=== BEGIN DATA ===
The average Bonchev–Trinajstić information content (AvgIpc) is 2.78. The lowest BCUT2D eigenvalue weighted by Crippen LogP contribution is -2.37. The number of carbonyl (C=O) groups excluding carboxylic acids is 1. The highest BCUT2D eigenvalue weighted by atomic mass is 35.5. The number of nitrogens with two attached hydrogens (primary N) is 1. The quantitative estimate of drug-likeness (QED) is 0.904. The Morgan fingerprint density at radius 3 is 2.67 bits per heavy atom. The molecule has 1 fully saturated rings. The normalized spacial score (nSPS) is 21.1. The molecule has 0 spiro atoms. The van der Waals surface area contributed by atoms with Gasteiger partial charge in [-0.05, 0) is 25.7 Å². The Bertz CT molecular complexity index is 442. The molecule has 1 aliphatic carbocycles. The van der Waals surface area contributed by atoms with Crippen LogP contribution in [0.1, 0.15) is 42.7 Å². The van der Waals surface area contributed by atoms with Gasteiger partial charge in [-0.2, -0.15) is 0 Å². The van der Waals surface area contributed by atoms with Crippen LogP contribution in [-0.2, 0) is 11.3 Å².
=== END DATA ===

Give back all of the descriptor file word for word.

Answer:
The average Bonchev–Trinajstić information content (AvgIpc) is 2.78. The lowest BCUT2D eigenvalue weighted by Crippen LogP contribution is -2.37. The number of carbonyl (C=O) groups excluding carboxylic acids is 1. The highest BCUT2D eigenvalue weighted by atomic mass is 35.5. The number of nitrogens with two attached hydrogens (primary N) is 1. The quantitative estimate of drug-likeness (QED) is 0.904. The Morgan fingerprint density at radius 3 is 2.67 bits per heavy atom. The molecule has 1 fully saturated rings. The normalized spacial score (nSPS) is 21.1. The molecule has 0 spiro atoms. The van der Waals surface area contributed by atoms with Gasteiger partial charge in [-0.05, 0) is 25.7 Å². The Bertz CT molecular complexity index is 442. The molecule has 1 aliphatic carbocycles. The van der Waals surface area contributed by atoms with Crippen LogP contribution in [0.1, 0.15) is 42.7 Å². The van der Waals surface area contributed by atoms with Gasteiger partial charge in [-0.2, -0.15) is 0 Å². The van der Waals surface area contributed by atoms with Crippen LogP contribution in [-0.2, 0) is 11.3 Å².